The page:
More moose-hunting permits to be issued in attempt to reduce tick transmission and stabilize the population

More moose-hunting permits to be issued in attempt to reduce tick transmission and stabilize the population



Vermont moose are battling to survive after being infested with hundreds of blood-sucking ticks.

Officials expect that reducing the number of moose will reduce tick transmission and stabilize the population, based on ongoing research by the University of Vermont and the Vermont Fish and Wildlife Department on moose health.

In order to accomplish this, the agency intends to grant another 100 moose hunting permits in October.

The idea was authorized by the Vermont Fish and Wildlife Board last month, with plans to grant “60 either-sex moose hunting licences and 40 antlerless moose hunting permits.”

In 2021, about 6,000 people applied for the 100 permits available. During the October 2021 hunting season, a total of 62 moose were killed.

Although winter ticks do not spread diseases, they survive off of animal blood, with up to 90,000 winter ticks finding their home on a single moose, reducing the survival rate of calves as well as adult moose reproductive ability.

The study, which equipped 126 moose with tracking collars, found that “survival of adult moose remained relatively good, but birth rates were very low and less than half of the calves survived their first winter.”

Winter ticks have always been in the state, according to Nick Fortin, Fish & Wildlife’s lead deer researcher, but the department began noticing it becoming an issue for moose health about 10 years ago. The ticks cannot spread as easily in lower density moose populations, leading to a focus on the northeast corner of the state where there is currently more than one moose per square mile.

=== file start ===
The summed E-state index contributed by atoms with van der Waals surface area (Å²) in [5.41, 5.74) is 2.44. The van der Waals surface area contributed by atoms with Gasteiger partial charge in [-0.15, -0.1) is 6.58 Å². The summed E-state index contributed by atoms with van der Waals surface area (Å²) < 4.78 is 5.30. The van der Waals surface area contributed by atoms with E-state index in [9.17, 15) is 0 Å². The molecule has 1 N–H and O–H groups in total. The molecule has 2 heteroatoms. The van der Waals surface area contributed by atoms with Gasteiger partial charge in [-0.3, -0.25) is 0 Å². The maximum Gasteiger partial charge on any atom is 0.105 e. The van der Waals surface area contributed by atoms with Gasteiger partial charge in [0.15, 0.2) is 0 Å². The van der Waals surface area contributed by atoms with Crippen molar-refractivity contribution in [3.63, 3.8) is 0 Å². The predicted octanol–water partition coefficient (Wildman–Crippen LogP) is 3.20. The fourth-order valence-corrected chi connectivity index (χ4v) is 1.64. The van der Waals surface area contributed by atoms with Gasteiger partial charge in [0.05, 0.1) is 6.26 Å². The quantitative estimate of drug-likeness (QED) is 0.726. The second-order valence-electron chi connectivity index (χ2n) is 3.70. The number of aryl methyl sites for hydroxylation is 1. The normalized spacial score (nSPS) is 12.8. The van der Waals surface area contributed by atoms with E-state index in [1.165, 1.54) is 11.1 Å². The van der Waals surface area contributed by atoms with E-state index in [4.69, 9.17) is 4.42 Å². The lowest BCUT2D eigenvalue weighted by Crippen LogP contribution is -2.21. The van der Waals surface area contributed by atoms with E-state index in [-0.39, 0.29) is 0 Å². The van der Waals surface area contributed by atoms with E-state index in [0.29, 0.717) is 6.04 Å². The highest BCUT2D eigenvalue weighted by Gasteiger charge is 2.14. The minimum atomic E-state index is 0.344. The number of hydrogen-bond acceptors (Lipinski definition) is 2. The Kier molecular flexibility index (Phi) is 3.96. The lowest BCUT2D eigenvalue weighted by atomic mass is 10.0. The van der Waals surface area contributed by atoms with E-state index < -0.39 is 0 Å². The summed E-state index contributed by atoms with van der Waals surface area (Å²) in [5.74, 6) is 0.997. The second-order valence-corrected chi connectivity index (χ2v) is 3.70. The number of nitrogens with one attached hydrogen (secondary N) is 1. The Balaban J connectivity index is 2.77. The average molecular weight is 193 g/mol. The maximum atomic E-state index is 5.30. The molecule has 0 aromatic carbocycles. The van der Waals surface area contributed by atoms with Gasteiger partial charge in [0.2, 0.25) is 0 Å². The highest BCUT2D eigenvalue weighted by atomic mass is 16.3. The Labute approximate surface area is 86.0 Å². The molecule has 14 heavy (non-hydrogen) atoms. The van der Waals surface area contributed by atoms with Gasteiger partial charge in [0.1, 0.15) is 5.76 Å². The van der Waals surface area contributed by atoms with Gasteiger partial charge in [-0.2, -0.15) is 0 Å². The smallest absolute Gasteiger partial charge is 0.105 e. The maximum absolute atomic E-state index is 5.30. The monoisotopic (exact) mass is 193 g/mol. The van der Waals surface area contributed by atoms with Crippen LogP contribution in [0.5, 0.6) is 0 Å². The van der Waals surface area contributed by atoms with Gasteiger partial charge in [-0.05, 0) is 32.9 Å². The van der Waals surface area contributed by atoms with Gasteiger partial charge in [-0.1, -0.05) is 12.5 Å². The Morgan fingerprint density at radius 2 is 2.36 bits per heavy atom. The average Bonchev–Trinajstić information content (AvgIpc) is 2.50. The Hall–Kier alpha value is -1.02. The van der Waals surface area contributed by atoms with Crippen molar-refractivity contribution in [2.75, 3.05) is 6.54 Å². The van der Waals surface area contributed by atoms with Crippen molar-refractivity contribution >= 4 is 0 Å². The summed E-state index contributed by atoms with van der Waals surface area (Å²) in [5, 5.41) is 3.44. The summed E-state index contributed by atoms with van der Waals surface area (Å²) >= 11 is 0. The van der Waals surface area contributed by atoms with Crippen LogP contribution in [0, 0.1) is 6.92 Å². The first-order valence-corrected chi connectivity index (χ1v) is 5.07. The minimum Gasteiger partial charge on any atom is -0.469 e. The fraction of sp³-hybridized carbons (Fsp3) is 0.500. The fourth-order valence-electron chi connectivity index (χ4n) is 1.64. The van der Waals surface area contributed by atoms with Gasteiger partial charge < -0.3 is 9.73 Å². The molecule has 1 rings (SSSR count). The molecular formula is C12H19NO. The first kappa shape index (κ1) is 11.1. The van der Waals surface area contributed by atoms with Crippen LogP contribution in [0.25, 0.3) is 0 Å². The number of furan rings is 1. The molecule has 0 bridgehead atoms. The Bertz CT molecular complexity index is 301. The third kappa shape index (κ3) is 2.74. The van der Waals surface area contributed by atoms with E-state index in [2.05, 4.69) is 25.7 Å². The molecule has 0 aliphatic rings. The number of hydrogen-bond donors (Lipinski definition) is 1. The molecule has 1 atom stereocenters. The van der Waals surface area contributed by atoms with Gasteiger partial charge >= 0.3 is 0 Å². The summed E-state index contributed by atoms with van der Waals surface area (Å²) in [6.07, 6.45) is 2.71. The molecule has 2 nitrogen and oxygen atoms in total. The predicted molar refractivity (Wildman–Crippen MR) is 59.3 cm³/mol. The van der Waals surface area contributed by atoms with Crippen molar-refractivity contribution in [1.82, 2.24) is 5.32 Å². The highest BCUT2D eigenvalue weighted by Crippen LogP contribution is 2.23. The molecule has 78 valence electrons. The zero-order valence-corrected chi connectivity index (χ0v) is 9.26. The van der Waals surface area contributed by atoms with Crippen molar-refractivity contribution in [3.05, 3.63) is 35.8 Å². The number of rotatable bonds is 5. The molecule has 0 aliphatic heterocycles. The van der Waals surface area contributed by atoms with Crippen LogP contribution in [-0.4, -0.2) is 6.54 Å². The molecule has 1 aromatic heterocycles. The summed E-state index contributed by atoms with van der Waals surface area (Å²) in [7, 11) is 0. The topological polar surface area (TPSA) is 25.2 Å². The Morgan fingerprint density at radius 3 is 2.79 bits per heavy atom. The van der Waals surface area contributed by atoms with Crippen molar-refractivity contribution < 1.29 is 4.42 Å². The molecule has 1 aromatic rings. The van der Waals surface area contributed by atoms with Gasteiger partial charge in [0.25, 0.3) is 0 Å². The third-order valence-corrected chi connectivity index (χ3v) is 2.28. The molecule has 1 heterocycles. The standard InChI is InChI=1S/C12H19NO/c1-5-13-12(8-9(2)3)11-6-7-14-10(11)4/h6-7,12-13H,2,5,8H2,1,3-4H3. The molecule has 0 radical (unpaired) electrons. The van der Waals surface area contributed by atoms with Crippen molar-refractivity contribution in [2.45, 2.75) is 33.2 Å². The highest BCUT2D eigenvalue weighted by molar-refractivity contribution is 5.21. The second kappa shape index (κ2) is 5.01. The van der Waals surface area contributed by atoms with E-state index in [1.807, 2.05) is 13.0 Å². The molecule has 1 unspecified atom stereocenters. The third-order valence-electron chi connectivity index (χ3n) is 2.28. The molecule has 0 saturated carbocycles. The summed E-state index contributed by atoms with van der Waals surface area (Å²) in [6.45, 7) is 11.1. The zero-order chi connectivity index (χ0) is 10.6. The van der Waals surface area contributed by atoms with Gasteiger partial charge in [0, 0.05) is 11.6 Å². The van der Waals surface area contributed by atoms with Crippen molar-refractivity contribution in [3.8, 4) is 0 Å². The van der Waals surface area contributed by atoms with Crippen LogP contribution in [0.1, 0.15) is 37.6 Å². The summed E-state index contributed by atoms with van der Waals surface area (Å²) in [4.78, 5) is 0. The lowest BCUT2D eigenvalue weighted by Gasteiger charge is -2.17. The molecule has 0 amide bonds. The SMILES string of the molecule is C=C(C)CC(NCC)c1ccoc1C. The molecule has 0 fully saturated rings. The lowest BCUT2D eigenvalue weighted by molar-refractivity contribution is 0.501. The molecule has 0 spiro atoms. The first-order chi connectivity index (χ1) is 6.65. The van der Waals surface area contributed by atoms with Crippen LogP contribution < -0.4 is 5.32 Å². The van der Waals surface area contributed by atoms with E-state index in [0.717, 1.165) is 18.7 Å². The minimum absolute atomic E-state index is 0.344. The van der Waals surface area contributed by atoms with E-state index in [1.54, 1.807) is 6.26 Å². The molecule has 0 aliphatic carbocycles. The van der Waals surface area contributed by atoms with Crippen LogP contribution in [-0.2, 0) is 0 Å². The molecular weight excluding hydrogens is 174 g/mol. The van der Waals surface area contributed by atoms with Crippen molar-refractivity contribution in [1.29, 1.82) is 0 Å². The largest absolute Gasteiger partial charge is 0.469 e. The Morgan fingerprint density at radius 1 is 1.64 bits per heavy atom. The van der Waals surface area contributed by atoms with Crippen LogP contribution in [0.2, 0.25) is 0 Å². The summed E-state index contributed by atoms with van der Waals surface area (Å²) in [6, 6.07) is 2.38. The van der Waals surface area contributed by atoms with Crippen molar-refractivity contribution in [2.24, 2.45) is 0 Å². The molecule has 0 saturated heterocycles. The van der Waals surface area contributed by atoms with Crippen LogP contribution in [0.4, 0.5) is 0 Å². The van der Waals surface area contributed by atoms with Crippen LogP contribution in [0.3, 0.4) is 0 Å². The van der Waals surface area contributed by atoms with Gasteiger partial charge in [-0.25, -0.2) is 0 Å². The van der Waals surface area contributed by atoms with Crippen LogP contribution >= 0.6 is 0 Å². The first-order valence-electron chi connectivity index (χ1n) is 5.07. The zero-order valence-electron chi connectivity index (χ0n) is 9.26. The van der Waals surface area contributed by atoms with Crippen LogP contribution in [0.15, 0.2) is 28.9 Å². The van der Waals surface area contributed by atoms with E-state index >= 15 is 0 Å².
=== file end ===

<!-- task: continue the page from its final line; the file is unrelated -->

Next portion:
“Moose densities greater than one per square mile support high numbers of winter ticks which negatively impact moose health and survival,” Fortin said in a press release.

Fortin doesn’t expect the state’s moose population to ever return to its 2005 peak of around 4,800, nor does he want it to, saying it was an unsustainable number for the habitat. Beyond winter ticks, moose within the state are also threatened by a lack of available habitat, he said.

“We should never have that many moose again and it’s unlikely that we ever could,” he said in an interview.

Similar to 2021, 100 permits will be up for bidding and auction for hunting for October’s moose season through a lottery drawing during the first week of August, with officials aiming for the hunt to reduce the population by 5%, or about 51 to 64 moose, according to a Fish & Wildlife press release.

Although the program has run for several years, the department has yet to see significant improvements and expects it to continue for another few years. In the future, Fortin said, the department might consider issuing more permits to reduce the population more quickly.

“We may want to back off if things change, but this is a long-term plan,” he said.

Brenna Galdenzi, president of Protect Our Wildlife, sees moose hunting as unnecessary and pointed to the use of a fungal biopesticide as an alternative to reduce the number of ticks. Protect Our Wildlife supports deer hunting.

The Fish & Wildlife department sees it as a possible but unlikely solution, stating in the 2022 Moose Harvest report presented to the board, “reducing winter tick numbers directly, either by treating moose or the landscape with some form of acaricide or fungal pathogen, is not currently a viable option.

“Research in this area is ongoing, but the realities of treating an entire landscape or a sufficient portion of the moose population make it unlikely that this will be a practical option soon.”

This article by Talia Heisey was first published by VTDigger.org on 7 March 2022. Lead Image: A bull moose patrols the Northeast Kingdom. Photo by Wayne LaRouche.


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